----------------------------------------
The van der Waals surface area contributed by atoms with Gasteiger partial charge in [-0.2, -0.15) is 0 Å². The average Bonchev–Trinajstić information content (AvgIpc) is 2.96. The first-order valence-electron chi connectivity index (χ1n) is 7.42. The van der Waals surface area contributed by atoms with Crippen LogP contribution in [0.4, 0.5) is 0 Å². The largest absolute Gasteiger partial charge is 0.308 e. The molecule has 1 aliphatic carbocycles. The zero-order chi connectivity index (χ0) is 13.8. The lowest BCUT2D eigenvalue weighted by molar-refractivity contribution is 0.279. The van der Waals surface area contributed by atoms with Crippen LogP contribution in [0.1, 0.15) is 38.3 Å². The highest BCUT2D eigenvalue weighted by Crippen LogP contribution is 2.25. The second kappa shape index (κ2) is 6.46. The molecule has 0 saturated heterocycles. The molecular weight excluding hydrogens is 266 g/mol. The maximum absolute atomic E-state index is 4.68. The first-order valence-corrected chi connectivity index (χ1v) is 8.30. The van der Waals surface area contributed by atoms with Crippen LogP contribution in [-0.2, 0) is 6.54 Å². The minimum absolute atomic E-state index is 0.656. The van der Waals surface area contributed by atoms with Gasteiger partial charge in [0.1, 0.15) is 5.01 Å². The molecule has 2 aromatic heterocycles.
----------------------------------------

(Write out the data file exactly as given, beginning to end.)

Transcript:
The van der Waals surface area contributed by atoms with Gasteiger partial charge in [-0.2, -0.15) is 0 Å². The average Bonchev–Trinajstić information content (AvgIpc) is 2.96. The first-order valence-electron chi connectivity index (χ1n) is 7.42. The van der Waals surface area contributed by atoms with Crippen LogP contribution in [0.4, 0.5) is 0 Å². The largest absolute Gasteiger partial charge is 0.308 e. The molecule has 1 aliphatic carbocycles. The zero-order chi connectivity index (χ0) is 13.8. The lowest BCUT2D eigenvalue weighted by molar-refractivity contribution is 0.279. The van der Waals surface area contributed by atoms with Crippen LogP contribution in [0.1, 0.15) is 38.3 Å². The highest BCUT2D eigenvalue weighted by Crippen LogP contribution is 2.25. The second kappa shape index (κ2) is 6.46. The molecule has 0 saturated heterocycles. The molecular weight excluding hydrogens is 266 g/mol. The maximum absolute atomic E-state index is 4.68. The first-order valence-corrected chi connectivity index (χ1v) is 8.30. The van der Waals surface area contributed by atoms with Crippen LogP contribution in [-0.2, 0) is 6.54 Å². The minimum absolute atomic E-state index is 0.656. The van der Waals surface area contributed by atoms with Gasteiger partial charge in [0.1, 0.15) is 5.01 Å². The molecule has 2 aromatic heterocycles.